Sunday, January 27, 2013

First Introduction Lesson with Clients

When I meet a client for the first time I always have an introduction lesson. I get a good idea about what interests the client has in art and helps with planning future lessons. I like to see what he or she can do, assess the skill level and find out what my client wants from my art lessons. I also lay out the Art Class Rules by handing out a printout. This makes it clear right from the start what I expect from my clients and I also give them a chance to voice what they expect from me.

I discuss the materials that the student will need. For the first lesson we need: pencils, erasers, ruler, glue, paper, watercolor paints and anything else they have. I talk about sketchbooks, inspiration files and the artist toolbox.

We then set up the table area with newspapers and get down to some art. Just as each person is different and an individual, so are each of my lessons. What works for one client might not work for another. Depending on how the lesson is going I might look at the art the client has done previously at school or for fun. I might give him or her a drawing exercise from the book Drawing with Children by Mona Brookes.

This session is yours and the client's first impression of each other. I always get a little nervous when meeting a new client, but then I remember that this is going to be fun for both of us. So take a few deep breaths and enjoy your First Introduction Lesson! ♥ Quaymberley

Saturday, January 19, 2013

Oil Painting of Muffins my cat

I finally opened my oil paints this holiday! It is so much fun having some inspiration which came from here. I took a beautiful picture of my cat Muffins, cropped her face and added a photoshop action. It's turning out to be a very vibrant oil painting.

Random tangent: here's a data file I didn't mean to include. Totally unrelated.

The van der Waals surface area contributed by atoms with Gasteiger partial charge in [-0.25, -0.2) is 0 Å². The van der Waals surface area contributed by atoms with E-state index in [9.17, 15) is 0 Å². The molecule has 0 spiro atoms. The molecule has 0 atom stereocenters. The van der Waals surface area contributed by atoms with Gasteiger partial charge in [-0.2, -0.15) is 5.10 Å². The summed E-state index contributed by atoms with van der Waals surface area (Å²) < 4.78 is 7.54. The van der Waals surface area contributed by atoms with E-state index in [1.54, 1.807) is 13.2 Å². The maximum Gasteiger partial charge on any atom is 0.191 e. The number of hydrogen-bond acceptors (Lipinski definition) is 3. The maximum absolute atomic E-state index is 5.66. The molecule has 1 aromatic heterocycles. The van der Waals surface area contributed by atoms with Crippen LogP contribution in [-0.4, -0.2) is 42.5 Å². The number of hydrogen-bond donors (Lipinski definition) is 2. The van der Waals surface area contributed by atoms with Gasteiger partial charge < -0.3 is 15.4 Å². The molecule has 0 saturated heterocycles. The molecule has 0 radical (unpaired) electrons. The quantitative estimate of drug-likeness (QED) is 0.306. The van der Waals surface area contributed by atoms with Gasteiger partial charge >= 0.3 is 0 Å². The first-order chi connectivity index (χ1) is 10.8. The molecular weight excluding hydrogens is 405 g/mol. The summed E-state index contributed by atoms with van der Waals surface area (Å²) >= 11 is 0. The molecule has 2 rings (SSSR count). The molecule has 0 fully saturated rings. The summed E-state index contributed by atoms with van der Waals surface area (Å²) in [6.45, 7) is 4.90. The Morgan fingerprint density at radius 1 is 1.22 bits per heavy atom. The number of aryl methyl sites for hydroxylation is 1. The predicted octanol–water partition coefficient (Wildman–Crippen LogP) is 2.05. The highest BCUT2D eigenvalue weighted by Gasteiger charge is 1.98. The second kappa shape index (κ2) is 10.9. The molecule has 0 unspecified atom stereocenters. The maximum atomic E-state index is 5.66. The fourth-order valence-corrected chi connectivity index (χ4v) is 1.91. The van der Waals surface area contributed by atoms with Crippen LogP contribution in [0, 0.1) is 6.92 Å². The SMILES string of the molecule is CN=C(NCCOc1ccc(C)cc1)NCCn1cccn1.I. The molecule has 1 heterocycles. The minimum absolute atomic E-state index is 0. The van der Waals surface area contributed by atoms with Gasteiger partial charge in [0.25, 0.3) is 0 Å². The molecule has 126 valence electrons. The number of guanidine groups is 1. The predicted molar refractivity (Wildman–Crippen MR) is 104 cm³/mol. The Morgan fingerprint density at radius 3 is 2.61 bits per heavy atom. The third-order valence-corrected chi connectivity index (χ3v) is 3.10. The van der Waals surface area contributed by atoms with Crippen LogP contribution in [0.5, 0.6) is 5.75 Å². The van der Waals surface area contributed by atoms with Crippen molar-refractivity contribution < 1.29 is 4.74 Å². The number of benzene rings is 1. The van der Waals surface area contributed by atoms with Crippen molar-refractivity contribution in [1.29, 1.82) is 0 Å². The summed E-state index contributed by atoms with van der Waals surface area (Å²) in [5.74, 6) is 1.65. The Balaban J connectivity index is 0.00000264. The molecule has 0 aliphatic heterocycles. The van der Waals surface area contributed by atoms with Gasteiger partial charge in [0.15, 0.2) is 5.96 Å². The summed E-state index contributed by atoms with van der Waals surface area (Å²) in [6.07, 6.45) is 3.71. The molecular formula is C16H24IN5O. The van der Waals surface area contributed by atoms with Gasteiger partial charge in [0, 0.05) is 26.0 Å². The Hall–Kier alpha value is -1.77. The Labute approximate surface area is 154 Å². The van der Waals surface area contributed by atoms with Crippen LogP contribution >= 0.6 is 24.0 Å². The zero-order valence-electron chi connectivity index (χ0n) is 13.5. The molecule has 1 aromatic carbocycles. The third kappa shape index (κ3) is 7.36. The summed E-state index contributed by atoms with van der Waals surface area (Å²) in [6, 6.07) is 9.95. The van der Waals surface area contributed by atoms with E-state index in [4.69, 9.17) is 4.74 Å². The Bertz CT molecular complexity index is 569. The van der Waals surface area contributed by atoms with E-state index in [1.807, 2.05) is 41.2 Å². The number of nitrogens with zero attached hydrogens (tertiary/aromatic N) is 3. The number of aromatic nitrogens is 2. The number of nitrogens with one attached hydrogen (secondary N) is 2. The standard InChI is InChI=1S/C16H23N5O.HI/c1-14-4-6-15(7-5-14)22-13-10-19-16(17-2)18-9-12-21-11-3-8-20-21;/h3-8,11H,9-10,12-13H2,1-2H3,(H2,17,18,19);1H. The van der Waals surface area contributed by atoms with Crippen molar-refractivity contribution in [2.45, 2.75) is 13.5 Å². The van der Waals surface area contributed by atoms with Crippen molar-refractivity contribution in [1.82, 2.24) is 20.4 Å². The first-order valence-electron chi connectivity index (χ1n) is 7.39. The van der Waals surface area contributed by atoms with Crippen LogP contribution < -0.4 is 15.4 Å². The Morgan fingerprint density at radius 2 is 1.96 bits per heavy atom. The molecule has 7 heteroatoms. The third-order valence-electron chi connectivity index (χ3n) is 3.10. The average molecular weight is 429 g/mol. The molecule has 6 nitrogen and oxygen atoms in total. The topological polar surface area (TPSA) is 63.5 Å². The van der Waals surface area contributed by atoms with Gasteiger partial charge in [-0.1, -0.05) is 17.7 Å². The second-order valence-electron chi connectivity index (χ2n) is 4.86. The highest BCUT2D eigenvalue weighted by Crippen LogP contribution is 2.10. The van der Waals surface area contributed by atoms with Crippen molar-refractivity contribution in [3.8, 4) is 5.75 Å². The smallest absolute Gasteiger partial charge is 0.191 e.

Normally I finish a painting like this within two days using acrylic, but my process has been slowed down dramatically because of the oil. There is a lot more to do. I'm so happy to be painting again! ♥ Quaymberley

Friday, January 11, 2013

Exploratory Self Portrait

I did this drawing exercise just to loosen up. It only took about 15 minutes. I closed my eyes and used my left hand to feel my face and with my right hand, I drew what I felt. I explored my whole face and took note of what was there. All the little hairs, the fold and creases of skin, the dips and hollows can be recorded in some way. It's such an interesting exercise because I'm feeling what I 'see'. Although it is a blind drawing, I still know it is me because I have drawn myself so many times xoxo Quaymberley.

Monday, January 7, 2013

Quick Sketch of Lulu in pencil

This is Lulu my dog. I made a quick sketch of her yesterday from this photograph.  I say quick sketch but it took about 30 mins to draw. Using a 4B pencil and drawing very lightly, I started with her eyes and then nose. Her fur gradually got darker as the drawing progressed. I sketched exactly what I saw. I did not use the shapes method because sometimes it is good to mix it up and do something different. You may use my photograph to draw her. Have fun!

She is always smelly and itchy and has bad breath, but look at that happy chappy smile! xoxo. Quaymberley.

Sunday, January 6, 2013

The Importance of Sketchbooks

I have been using sketchbooks from a very young age. I have a huge pile of about 20 books that have been filled. They have almost become art journals that have kept an authentic record of my artistic evolution. I am so grateful and glad my mother kept my artworks all these years. Sketchbooks allow us to see the progression of an artist. Many parents do not know or care about this, so when I meet clients for the first introduction lesson, I make it clear that sketchbooks are very, very important.

Experiment with your sketchbook

A sketchbook records an artist’s ideas and thoughts as they are forming. Sketchbooks can be used as a prelude to a painting or just for sketching practice. They are a great way to try out different drawing or painting ideas.